For light romance reading. Set in 19th England this is a humorous story about a young earl trying to escape an entanglement of society women seeking to marry him for his title and wealth. To escape three women claiming to be his betrothed, and all which he has no interest in, he travels to the English countryside. His escape is actually a mission to fulfill a promise made to his father on his deathbed. At that time the dying elder Earl pleaded with him to try to find his very young half-sister who disappeared after a tragic coach accident that killed the Earl's young wife. The trip proves to be quite an adventure filled with many funny characters including a crazy aunt who talks to the dead and a wild goose named Wellesey.
A fun to read science fiction romance by Jayne Ann Krentz in one of her aka by-lines. Takes place on the planet called Harmony--a world where there is maze of green glowing passageways beneath the planet's surface constructed by an ancient lost and long gone civilization.There's lots of paranormal types on Harmony, including para-archaeologists like the heroine Lydia Smith.
A Victorian England period mystery/romance. I would rate it 3 1/2 stars. It keeps your interest, although the plot bogs down in places. If you have an interest in the Greek and Roman classics it will hold your interest more than if you don't. It involves mostly the English aristocracy (although the French, German and Americans were involved as well) and their looting and pilfering of classic Greek archaeological sites, which was certainly the case during this period.
All of the Amelia Peabody [Emerson} books are great, particularly the earlier ones. If you like to read about Egyptian archaeology, intrigue, and a really interesting late 19th to early 20th century English, archaeologist family, you'll like these books. And Elizabeth Peters (aka) knows her stuff I guess one of the things I really like about her books is that she sets the time period to the Howard Carter years and brings in lots of the local contemporary Egyptian culture from that time period as well. And the "tongue in cheek" humor is really great!
This is an excellent read and a very fascinating story. I could hardly put the book down once I got into it. I knew almost nothing about the history of the 1893 World's Fair in Chicago--what was involved in the multifaceted planning of the fair, all the various players participating in the design and construction of the complex and in the amazing construction project itself. I certainly knew nothing about the serial killer living in Chicago during the time that the World's Fair was being constructed and while the attraction was open to the public. It is simply amazing what this monstrous individual got away with for years before his reprehensible actions came to light. I like the way Larson weaves the two story lines together to create such an intriguing account of these past events.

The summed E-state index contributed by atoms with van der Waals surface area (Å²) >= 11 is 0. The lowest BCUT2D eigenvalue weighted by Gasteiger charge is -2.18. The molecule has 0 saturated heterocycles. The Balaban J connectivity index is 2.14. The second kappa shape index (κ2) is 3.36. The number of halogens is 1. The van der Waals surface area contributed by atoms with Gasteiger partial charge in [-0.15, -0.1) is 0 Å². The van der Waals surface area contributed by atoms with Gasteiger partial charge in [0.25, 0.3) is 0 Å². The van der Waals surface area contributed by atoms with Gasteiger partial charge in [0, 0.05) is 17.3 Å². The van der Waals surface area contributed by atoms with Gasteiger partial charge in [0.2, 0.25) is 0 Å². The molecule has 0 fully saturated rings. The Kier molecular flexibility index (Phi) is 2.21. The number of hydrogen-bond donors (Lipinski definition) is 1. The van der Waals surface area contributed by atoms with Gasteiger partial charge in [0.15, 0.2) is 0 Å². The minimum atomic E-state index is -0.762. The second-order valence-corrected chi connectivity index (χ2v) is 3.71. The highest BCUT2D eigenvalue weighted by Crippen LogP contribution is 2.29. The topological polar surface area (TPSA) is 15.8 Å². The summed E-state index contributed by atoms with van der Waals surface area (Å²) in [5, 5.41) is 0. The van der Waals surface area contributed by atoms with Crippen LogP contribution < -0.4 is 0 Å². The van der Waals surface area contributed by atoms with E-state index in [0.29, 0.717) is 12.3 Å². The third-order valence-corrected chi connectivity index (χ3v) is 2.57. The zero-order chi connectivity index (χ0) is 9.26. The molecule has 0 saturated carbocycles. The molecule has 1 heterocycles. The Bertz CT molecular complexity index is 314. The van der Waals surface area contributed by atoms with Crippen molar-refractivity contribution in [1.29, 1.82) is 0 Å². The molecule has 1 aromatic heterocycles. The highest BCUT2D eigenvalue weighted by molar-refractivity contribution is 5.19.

I enjoyed Larsen's Issac's Storm very much and I have to say The Devil in the White City is even more enthralling. I think that even if you aren't a lover of history you will enjoy this book and find it quite enthralling.
This is a great book for someone interested in a brief overview of the first days of the space shuttle. It is relatively short and presents an overview of the various space facilities involved in the research and planning of the shuttle and many of the early personalities involved in the National Aeronautics and Space Administration program for the shuttle. There are lots of photos of the shuttle at Kennedy Space Center and other places as well as photos of the astronauts, including the first six women astronauts--one of which is Sally Ride, the first woman in space. There are diagrams of the shuttle, descriptions of the launch sequence, and a brief discussion about the launching of HS 376 Satellite. The book is very much a promotional piece and was published so early that there isn't even a name for the shuttle. Would be a good book for a kid interested in the beginnings of the space shuttle program.
While it is not absolutely necessary, I think that it is really a good idea to read the Amelia Peabody series in chronological order. Elizabeth Peters' Amelia Peabody character is a real hoot, as are all of the Peabody-Emerson family members. These are fun books and you can't help but pick up some knowledge of ancient Egyptian culture. And I like that Peters sets the books to the late 19th to early 20th century-- giving you a taste of the contemporary Egyptian culture at that time, which was changing so rapidly due to the influx of Europeans (and Americans) into the upper Nile area.
Considered a classic for students of history. White, a correspondent who lived the times he writes about, focuses on the twentieth century. He covers major events in Asia, Europe and America during the first 60 years of our last century. White is a wonderful storyteller and this book is his "personal adventure".
This is an excellent well written book that is a true account. Andy Andrews is a very good story teller. Not only is the book an enjoyable read, it also is quite informative. The reader may learn a great deal about a part of WWII history that is not so well known to the general public --- German U2 submarines in US waters and closer! WWII is not the principal focus of the book however!
Linda Lael Miller is one of my favorite authors. She's an excellent story teller and her books are always a good read. If you enjoyed her Springwater/Primrose Creek series you'll probably like this story. It is a modern day story about one of the descendants from Primrose Creek--a Qualtrough.